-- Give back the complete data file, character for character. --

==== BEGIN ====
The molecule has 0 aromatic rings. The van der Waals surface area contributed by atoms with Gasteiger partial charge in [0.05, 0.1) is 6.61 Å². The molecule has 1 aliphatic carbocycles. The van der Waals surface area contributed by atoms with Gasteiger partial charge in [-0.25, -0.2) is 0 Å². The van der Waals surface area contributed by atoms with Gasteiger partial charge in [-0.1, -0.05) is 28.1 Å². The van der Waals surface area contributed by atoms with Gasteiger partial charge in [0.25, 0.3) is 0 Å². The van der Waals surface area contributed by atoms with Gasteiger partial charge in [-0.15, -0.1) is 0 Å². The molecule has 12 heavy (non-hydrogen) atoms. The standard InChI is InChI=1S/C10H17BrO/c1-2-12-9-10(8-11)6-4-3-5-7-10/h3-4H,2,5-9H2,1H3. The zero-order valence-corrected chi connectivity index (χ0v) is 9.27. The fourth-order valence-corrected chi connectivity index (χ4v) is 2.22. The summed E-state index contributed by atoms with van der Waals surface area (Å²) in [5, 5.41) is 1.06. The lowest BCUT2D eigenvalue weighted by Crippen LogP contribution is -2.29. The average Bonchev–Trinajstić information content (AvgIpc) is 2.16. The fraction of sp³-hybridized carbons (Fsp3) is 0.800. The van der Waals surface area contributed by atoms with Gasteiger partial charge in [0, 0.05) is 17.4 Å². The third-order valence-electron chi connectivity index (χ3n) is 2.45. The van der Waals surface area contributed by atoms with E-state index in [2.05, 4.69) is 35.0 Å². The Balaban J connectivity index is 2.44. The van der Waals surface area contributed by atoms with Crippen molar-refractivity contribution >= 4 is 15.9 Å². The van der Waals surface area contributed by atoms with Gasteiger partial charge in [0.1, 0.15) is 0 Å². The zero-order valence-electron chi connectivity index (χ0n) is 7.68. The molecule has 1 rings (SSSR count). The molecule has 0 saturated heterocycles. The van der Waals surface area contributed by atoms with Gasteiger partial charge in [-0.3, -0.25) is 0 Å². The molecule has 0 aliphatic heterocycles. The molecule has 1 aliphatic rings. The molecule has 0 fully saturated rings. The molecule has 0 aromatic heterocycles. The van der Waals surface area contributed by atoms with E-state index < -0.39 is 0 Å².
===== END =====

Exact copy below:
The molecule has 0 aromatic rings. The van der Waals surface area contributed by atoms with Gasteiger partial charge in [0.05, 0.1) is 6.61 Å². The molecule has 1 aliphatic carbocycles. The van der Waals surface area contributed by atoms with Gasteiger partial charge in [-0.25, -0.2) is 0 Å². The van der Waals surface area contributed by atoms with Gasteiger partial charge in [-0.1, -0.05) is 28.1 Å². The van der Waals surface area contributed by atoms with Gasteiger partial charge in [0.25, 0.3) is 0 Å². The van der Waals surface area contributed by atoms with Gasteiger partial charge in [-0.15, -0.1) is 0 Å². The molecule has 12 heavy (non-hydrogen) atoms. The standard InChI is InChI=1S/C10H17BrO/c1-2-12-9-10(8-11)6-4-3-5-7-10/h3-4H,2,5-9H2,1H3. The zero-order valence-corrected chi connectivity index (χ0v) is 9.27. The fourth-order valence-corrected chi connectivity index (χ4v) is 2.22. The summed E-state index contributed by atoms with van der Waals surface area (Å²) in [5, 5.41) is 1.06. The lowest BCUT2D eigenvalue weighted by Crippen LogP contribution is -2.29. The average Bonchev–Trinajstić information content (AvgIpc) is 2.16. The fraction of sp³-hybridized carbons (Fsp3) is 0.800. The van der Waals surface area contributed by atoms with Gasteiger partial charge in [0, 0.05) is 17.4 Å². The third-order valence-electron chi connectivity index (χ3n) is 2.45. The van der Waals surface area contributed by atoms with E-state index in [2.05, 4.69) is 35.0 Å². The Balaban J connectivity index is 2.44. The van der Waals surface area contributed by atoms with Crippen molar-refractivity contribution >= 4 is 15.9 Å². The van der Waals surface area contributed by atoms with Gasteiger partial charge in [0.1, 0.15) is 0 Å². The zero-order valence-electron chi connectivity index (χ0n) is 7.68. The molecule has 1 rings (SSSR count). The molecule has 0 saturated heterocycles. The van der Waals surface area contributed by atoms with Gasteiger partial charge in [-0.3, -0.25) is 0 Å². The molecule has 0 aliphatic heterocycles. The molecule has 1 aliphatic rings. The molecule has 0 fully saturated rings. The molecule has 0 aromatic heterocycles. The van der Waals surface area contributed by atoms with E-state index < -0.39 is 0 Å².